Virtual event celebrates Wheaton women

Katelyn Brewer ’07, Ryann Galloway Tacha ’07, Caitly Reynoso ’19 and Jen Chase-Corwin ’97
Panelists for virtual event (from top left, clockwise): Katelyn Brewer ’07, who moderated, Ryann Galloway Tacha ’07, Caitly Reynoso ’19 and Jen Chase-Corwin ’97

Alum panelists share how Wheaton experience led to career success

In honor of Women’s History Month, Alumni Relations recently held the virtual panel “Celebrating Wheaton Women,” in which three generations of graduates shared their journeys from college to professional life.

The March 28, 2024 panel featured Jen Chase-Corwin ’97, Ryann Galloway Tacha ’07 and Caitly Reynoso ’19. Katelyn Brewer ’07, a member-at-large on the Alumni Board of Directors and owner and principal of KNB Solutions Group, served as moderator.

The alums talked about how Wheaton shaped their lives as well as their personal and professional accomplishments.

Jen Chase-Corwin ’97
Jen Chase-Corwin ’97

Chase-Corwin is a co-owner and creative director of Paolo’s, an Italian restaurant located in Saugus, Mass., north of Boston. A journalist for more than 25 years, she focuses on food and lifestyle content for regional and national brands, and is the principal of her firm, Button Soup Consulting.

Ryann Galloway Tacha ’07
Ryann Galloway Tacha ’07

Galloway Tacha ’07 is the chief development officer at the Lawrence Arts Center in Lawrence, Kan. Before relocating to Kansas, she also worked in development at independent schools in New York and New Jersey.

Caitly ReynosoReynoso ’19 spent several years in the journalism field, including as a student reporter at The New York Times, before shifting to work in the nonprofit sector. She is the performance lab coordinator at All Stars Project Inc., a nonprofit that uses a performance-based approach to enhance the lives of inner-city youth. She also is pursuing an MBA at Southern Methodist University in Dallas, Texas.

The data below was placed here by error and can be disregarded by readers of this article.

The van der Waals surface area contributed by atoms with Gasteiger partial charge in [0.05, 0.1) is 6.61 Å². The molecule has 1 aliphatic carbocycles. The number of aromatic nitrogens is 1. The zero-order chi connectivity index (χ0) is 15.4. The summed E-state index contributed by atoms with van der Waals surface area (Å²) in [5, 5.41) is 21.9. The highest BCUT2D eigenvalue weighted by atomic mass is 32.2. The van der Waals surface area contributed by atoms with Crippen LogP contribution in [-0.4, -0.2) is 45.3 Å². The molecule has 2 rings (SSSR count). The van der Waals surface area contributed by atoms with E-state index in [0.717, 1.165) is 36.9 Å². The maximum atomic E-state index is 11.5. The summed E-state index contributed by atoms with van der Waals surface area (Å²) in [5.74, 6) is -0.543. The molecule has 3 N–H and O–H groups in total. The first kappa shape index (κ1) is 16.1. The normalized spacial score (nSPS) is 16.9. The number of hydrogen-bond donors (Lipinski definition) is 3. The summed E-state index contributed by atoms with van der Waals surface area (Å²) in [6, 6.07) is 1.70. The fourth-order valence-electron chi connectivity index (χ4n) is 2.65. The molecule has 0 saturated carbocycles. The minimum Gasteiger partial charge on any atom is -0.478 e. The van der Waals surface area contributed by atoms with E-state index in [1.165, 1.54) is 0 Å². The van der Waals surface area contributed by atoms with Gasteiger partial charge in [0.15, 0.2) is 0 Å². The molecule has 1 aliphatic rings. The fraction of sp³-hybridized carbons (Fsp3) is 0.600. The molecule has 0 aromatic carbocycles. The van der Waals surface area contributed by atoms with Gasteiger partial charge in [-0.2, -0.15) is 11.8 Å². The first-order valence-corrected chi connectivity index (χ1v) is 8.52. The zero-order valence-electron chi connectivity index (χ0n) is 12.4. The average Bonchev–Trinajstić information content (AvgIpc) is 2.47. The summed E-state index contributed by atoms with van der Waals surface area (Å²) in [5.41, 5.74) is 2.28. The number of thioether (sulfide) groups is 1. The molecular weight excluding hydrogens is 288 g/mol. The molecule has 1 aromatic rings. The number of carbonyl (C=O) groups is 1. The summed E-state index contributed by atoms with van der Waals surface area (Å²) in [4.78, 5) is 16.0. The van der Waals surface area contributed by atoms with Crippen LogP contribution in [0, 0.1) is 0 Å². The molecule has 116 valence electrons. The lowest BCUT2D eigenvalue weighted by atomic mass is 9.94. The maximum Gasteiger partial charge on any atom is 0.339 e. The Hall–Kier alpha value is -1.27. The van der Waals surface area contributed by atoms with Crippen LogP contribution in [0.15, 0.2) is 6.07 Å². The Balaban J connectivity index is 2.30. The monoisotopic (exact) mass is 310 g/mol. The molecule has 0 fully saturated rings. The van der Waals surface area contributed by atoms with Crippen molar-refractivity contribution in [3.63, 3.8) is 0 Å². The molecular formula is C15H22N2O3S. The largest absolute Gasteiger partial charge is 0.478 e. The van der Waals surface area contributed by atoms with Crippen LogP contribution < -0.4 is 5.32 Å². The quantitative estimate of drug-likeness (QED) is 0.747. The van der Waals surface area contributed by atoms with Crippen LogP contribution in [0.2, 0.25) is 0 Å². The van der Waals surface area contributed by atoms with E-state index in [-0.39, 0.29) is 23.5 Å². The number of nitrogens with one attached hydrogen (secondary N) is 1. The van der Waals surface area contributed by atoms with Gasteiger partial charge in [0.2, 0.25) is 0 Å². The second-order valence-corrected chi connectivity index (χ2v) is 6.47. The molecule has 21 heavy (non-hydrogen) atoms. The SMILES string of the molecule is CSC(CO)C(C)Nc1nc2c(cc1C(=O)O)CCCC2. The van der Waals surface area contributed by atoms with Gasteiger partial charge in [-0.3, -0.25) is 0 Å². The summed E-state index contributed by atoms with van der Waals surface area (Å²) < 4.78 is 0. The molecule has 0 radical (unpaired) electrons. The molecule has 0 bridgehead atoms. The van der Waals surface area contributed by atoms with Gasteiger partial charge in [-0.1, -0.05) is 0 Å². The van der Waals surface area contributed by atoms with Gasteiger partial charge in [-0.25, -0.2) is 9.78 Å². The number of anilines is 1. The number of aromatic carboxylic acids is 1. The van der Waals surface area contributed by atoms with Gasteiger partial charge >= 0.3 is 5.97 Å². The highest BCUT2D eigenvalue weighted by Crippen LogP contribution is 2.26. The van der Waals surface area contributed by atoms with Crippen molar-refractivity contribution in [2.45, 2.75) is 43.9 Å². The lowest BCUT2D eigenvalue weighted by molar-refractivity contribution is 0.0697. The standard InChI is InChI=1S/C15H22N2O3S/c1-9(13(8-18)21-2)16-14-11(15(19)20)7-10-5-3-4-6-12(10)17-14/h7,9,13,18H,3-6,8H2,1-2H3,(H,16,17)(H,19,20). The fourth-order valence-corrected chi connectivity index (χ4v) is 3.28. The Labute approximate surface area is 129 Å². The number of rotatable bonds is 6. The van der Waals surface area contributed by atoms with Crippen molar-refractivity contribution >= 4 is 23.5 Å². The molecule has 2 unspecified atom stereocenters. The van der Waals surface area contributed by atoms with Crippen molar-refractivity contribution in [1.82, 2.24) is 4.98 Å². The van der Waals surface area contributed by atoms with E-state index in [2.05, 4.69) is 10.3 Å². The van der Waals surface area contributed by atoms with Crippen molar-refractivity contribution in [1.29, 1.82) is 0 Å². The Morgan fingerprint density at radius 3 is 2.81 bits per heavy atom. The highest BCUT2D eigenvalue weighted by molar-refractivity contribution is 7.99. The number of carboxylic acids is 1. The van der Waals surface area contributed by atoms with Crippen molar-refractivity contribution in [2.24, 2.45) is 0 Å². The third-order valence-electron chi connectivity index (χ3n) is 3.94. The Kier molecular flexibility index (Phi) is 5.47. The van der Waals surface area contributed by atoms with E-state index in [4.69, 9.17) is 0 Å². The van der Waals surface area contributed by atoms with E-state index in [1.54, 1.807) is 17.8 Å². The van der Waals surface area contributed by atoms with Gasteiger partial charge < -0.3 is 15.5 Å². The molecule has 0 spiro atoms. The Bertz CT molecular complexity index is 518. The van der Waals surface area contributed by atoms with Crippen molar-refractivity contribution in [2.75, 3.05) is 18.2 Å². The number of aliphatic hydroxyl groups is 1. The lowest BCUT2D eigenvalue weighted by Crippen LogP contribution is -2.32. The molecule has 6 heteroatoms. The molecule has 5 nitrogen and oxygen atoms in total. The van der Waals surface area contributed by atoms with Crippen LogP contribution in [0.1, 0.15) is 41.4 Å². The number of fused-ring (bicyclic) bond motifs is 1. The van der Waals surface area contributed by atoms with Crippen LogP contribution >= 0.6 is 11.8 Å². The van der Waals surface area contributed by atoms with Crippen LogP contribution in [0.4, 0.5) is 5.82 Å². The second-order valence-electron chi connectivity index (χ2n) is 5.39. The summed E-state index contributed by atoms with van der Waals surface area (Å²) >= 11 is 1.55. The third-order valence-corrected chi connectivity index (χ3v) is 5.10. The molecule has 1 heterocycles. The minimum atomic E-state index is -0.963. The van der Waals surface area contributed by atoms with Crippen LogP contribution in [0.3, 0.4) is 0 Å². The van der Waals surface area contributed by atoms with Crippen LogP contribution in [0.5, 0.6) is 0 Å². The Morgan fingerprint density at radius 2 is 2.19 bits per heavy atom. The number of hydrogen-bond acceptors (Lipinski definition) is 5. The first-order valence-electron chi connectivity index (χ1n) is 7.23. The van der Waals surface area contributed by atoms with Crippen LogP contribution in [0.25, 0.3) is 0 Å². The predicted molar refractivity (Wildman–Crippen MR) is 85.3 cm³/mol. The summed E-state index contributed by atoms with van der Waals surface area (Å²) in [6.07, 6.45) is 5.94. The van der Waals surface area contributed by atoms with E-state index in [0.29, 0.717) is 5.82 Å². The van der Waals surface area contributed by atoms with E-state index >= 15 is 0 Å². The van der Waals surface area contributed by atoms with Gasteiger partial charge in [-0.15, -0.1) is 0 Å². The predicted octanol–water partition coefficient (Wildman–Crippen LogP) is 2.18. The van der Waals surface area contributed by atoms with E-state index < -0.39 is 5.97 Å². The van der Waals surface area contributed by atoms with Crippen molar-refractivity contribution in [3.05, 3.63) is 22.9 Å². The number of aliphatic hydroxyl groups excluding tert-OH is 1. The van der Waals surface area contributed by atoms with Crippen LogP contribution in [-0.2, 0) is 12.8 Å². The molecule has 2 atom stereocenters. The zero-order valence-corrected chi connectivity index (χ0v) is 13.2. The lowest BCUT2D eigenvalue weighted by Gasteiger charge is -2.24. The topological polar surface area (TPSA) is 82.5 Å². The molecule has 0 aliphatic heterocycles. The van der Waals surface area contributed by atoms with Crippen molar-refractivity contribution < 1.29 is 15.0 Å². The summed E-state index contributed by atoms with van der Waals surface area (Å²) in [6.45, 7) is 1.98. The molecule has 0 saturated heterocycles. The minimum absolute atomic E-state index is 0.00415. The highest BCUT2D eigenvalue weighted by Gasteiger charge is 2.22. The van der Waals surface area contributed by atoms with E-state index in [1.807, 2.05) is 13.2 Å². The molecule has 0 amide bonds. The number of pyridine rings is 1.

All three women talked about how the relationships they built with faculty enriched their time at Wheaton and opened doors they didn’t think were possible.

Reynoso said that her Posse Scholar mentor, Associate Professor of Hispanic Studies Montserrat Pérez-Toribio, immediately came to mind.

“She was more than an academic mentor—she was involved in every aspect of our lives. As our mentor she embodied more of a coach where she wanted to draw the very best out of us. Anything related to our development she was invested in,” Reynoso said.

Chase-Corwin, who majored in theatre and dramatic literature, shared a story about her advisor, Professor of Theatre David Fox. When she realized she was not ready to go to graduate school after her senior year, something her parents had expected her to do, Professor Fox helped her tell them.

“He allowed me to invite them in and sit in his office, and all four of us had a conversation where David espoused the benefit of taking a year off and doing something different,” Chase-Corwin said. “I would not have had the strength to bring the kind of academic rationale to that decision without his being there.”

Galloway Tacha said that her biggest influence was her independent study advisor, Associate Professor of English Shawn Christian. Under his guidance, she did a yearlong independent study about the “lack” of Black art in America.

The independent study experience, Galloway Tacha said, was a great one.

“It was an opportunity to study what I wanted to study, to investigate the questions that I had, and to do it in a way that was well supported and made me stronger and smarter along the way,” she said.

Galloway Tacha recently got to see Christian when she logged onto a Zoom meeting as an advisory board member and found out that he is also a member.

“I was so surprised when I saw my mentor on the Zoom! It was such a full circle moment,” she said.

Another Wheaton experience the panelists shared was the feeling of being in the right place as soon as they stepped on campus.

As soon as she saw the Dimple, “it just felt good,” Galloway Tacha said. She was drawn to how involved she could be in campus life as a student—working as an admission intern, being a senator and helping found Renaissance House, a theme residence dedicated to uplifting femmes of color.

Reynoso echoed Galloway Tacha’s sentiments: “As soon as I stepped onto campus it was a universe of open doors. The community there—from faculty to dining staff—shared so much with me. It was an incredible four years.”

Chase-Corwin said that her after-Wheaton experience was formed by her Wheaton experience. “I thank Wheaton for giving me the resilience to say ‘yes’ to whatever… to just embracing it and trying to make a go of it.”

—By Elsie Carson-Holt ’24